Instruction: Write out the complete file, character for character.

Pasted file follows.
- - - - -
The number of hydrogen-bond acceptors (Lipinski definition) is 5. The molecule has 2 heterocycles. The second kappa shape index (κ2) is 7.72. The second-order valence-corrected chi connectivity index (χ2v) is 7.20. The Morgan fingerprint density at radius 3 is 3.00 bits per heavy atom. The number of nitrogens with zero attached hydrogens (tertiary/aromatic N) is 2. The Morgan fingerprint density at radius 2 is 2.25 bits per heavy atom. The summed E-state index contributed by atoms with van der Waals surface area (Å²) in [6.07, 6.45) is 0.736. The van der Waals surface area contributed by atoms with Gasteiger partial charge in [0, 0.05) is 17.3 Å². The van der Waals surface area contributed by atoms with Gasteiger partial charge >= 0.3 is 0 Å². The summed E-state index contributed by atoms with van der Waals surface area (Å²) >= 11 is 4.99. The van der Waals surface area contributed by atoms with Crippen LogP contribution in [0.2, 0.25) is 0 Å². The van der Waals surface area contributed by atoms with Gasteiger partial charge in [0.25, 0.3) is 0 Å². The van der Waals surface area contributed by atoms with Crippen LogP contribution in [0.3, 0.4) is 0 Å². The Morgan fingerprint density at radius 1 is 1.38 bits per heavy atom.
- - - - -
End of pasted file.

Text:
The number of hydrogen-bond acceptors (Lipinski definition) is 5. The molecule has 2 heterocycles. The second kappa shape index (κ2) is 7.72. The second-order valence-corrected chi connectivity index (χ2v) is 7.20. The Morgan fingerprint density at radius 3 is 3.00 bits per heavy atom. The number of nitrogens with zero attached hydrogens (tertiary/aromatic N) is 2. The Morgan fingerprint density at radius 2 is 2.25 bits per heavy atom. The summed E-state index contributed by atoms with van der Waals surface area (Å²) in [6.07, 6.45) is 0.736. The van der Waals surface area contributed by atoms with Gasteiger partial charge in [0, 0.05) is 17.3 Å². The van der Waals surface area contributed by atoms with Gasteiger partial charge >= 0.3 is 0 Å². The summed E-state index contributed by atoms with van der Waals surface area (Å²) >= 11 is 4.99. The van der Waals surface area contributed by atoms with Crippen LogP contribution in [0.2, 0.25) is 0 Å². The van der Waals surface area contributed by atoms with Gasteiger partial charge in [0.25, 0.3) is 0 Å². The van der Waals surface area contributed by atoms with Crippen LogP contribution in [0.3, 0.4) is 0 Å². The Morgan fingerprint density at radius 1 is 1.38 bits per heavy atom.